If you’ve ever wondered at what point girls (wrongly) begin to think that boys are smarter than them, a new study from Science has pretty solid evidence of the answer: Six. Not five. Not seven. Six.
Lin Bian, a psychology PhD student at the University of Illinois at Urbana-Champaign and one of the study’s authors, conducted one part of her research by reading a story to 240 children between ages 5 and 7, describing the protagonist as “really, really smart.” Then she held up four pictures—two depicting men, and two depicting women. Which one was the story referring to?
Among 5-year-old girls, the “really, really smart” person was more likely to be a female image. But among the 6-year-olds, something had changed. From the Atlantic:
Among the 5-year-olds, both boys and girls associated brilliance with their own gender. But among those aged 6 or 7, only the boys still held to that view. At an age when girls tend to outperform boys at school, and when children in general show large positive biases towards their own in-groups, the girls became less likely than boys to attribute brilliance to their own gender.
“It was really heartbreaking,” Bian conceded.
This idea that women lack inherent brilliance is a handicap we continue to carry through life, to the detriment of society generally. A related survey conducted by another of the study’s authors, Andrei Cimpian, found that college students were more likely to characterize their professors as “brilliant” and “genius” in fields with fewer women and black professors, like physics, math and philosophy. One likely reason for the low turnout is that women discourage themselves from entering those fields, convinced that men are naturally more capable.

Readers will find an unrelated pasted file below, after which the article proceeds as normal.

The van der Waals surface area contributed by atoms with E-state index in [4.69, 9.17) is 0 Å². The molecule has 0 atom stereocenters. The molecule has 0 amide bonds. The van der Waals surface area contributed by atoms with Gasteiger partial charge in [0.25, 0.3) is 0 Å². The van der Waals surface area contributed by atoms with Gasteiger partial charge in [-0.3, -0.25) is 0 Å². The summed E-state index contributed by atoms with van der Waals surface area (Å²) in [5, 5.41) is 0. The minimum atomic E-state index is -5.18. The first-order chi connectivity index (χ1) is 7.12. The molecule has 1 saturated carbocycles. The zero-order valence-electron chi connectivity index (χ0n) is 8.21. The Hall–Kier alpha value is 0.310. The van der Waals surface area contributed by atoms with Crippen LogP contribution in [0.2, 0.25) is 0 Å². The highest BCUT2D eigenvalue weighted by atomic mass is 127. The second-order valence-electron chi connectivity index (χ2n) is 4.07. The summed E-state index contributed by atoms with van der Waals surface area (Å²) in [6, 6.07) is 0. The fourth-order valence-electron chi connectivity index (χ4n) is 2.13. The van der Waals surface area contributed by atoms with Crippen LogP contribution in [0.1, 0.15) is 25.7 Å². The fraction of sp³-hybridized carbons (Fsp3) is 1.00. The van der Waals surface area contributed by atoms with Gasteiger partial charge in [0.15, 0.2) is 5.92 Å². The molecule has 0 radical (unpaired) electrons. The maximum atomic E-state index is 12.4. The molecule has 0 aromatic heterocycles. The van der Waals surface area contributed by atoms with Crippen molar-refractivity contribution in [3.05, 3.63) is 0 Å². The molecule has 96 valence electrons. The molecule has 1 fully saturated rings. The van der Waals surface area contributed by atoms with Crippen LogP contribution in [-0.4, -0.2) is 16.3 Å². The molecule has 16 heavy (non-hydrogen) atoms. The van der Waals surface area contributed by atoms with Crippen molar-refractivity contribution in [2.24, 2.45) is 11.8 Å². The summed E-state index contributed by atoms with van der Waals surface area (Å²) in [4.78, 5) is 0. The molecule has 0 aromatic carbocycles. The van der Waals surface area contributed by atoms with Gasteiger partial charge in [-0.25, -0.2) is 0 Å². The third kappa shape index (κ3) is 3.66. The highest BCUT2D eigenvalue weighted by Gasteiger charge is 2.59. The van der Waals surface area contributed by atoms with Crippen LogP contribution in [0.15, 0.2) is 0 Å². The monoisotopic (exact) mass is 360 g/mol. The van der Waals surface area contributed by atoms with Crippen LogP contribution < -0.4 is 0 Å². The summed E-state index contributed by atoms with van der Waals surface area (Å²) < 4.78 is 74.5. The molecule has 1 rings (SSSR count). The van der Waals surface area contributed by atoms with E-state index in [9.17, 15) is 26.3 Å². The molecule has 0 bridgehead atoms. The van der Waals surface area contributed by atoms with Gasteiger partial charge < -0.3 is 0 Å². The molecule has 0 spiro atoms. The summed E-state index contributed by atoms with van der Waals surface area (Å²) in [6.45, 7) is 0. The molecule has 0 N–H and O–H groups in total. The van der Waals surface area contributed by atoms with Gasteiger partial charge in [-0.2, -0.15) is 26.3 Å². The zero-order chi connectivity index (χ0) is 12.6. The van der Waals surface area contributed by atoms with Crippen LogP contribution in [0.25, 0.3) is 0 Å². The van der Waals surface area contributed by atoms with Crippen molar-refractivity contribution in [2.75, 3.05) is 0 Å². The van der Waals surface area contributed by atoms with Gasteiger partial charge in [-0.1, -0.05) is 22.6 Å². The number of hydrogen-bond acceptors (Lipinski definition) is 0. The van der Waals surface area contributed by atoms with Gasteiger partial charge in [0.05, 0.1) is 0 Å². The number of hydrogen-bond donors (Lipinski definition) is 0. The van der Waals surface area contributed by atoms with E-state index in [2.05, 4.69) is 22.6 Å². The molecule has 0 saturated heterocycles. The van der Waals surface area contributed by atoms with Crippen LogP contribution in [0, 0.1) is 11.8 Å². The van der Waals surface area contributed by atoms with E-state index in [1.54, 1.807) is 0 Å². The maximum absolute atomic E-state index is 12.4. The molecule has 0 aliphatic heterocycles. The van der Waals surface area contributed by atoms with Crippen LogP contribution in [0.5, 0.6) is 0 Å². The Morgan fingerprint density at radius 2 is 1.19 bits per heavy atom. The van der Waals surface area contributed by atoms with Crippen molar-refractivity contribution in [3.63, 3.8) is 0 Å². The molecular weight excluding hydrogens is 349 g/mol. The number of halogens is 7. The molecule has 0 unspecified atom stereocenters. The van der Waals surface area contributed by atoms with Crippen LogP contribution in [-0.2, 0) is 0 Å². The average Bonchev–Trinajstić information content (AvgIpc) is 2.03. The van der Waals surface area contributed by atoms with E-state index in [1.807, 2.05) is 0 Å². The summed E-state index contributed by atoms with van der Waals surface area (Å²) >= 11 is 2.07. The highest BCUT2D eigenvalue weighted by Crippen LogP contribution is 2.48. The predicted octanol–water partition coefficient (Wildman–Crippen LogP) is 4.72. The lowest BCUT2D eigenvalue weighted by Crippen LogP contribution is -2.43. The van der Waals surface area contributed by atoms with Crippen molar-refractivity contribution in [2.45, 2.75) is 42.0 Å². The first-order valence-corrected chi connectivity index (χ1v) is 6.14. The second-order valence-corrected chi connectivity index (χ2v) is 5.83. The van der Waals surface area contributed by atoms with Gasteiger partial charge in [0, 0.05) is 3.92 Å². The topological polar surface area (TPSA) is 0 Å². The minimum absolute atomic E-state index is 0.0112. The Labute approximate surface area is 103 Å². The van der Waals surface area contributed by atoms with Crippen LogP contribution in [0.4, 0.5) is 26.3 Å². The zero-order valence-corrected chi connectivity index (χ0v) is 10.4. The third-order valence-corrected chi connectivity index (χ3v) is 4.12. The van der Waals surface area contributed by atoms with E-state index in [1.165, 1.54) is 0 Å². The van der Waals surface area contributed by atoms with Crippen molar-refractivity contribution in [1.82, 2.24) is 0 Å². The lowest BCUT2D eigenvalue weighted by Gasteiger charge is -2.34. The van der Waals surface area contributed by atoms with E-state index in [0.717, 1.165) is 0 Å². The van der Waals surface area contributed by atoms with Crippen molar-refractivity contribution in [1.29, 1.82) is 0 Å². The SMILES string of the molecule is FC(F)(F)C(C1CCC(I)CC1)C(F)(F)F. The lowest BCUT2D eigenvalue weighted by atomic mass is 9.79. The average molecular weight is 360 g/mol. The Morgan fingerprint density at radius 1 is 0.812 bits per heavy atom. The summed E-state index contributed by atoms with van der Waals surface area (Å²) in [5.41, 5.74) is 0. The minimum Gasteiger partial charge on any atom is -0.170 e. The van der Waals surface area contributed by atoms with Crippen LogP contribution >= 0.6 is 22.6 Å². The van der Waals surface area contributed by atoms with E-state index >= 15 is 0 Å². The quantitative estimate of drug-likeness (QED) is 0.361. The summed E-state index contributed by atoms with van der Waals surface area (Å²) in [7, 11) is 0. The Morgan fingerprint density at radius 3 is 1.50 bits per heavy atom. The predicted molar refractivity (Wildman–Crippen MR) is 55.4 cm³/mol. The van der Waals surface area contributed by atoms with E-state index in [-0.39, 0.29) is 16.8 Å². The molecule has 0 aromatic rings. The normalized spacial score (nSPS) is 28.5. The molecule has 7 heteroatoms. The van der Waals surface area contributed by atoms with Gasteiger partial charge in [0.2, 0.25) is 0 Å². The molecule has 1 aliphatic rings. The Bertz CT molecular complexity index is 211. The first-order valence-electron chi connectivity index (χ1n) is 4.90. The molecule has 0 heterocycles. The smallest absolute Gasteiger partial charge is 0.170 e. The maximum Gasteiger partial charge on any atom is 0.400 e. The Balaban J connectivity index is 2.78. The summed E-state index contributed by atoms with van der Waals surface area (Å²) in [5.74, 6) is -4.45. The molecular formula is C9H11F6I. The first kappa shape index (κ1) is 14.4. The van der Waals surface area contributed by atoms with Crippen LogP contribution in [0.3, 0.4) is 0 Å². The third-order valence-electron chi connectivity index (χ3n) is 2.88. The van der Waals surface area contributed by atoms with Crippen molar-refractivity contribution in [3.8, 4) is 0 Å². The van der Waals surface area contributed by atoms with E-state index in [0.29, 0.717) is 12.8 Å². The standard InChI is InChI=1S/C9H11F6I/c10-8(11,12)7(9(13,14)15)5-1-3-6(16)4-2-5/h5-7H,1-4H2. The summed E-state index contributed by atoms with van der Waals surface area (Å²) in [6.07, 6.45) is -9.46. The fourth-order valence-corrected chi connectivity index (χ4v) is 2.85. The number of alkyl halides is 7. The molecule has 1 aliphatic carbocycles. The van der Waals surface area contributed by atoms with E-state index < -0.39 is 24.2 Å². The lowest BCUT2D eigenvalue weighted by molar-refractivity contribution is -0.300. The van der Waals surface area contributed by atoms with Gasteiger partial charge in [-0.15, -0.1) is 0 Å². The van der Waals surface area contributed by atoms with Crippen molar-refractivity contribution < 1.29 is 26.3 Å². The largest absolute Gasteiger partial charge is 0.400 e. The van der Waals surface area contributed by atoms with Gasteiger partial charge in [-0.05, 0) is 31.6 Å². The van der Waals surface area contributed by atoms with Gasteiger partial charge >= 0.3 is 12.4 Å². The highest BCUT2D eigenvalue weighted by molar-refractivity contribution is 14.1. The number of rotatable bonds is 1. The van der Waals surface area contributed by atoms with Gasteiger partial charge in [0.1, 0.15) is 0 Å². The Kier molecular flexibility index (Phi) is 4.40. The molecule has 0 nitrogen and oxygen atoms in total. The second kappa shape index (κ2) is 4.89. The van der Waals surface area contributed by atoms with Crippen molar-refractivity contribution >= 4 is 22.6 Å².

And yet, many potential STEM standouts shoot themselves down before they even have a chance to try. Another test conducted by Bian allowed children to play two games—one for children who were “really, really smart,” and one for those who “try really, really hard.” As the Atlantic writes:
At the age of 5, girls and boys were equally attracted to both games. But among those aged 6 or older, the girls were less interested than the boys in the game for smart kids (but not the one for hard-working ones). “They’d go from being really enthusiastic to saying: ‘Oh I don’t want to play it, this isn’t a game for me,’” says Bian.
“If we want to change young people’s minds and make things more equitable for girls, we really need to know when this problematic stereotype first emerges,” Bian said.
Researchers tend to think the bias begins at home. Cimpian cites an informal experiment conducted by an economist for the New York Times in 2014, which used anonymous Google search data to find that parents were more likely to research whether their sons were geniuses than their daughters. (For the record, parents of girls tended to investigate whether their offspring were overweight or ugly. Great.)
Though Bian and her team are investigating the basis for these early childhood beliefs, she concluded that “the answer won’t be simple.”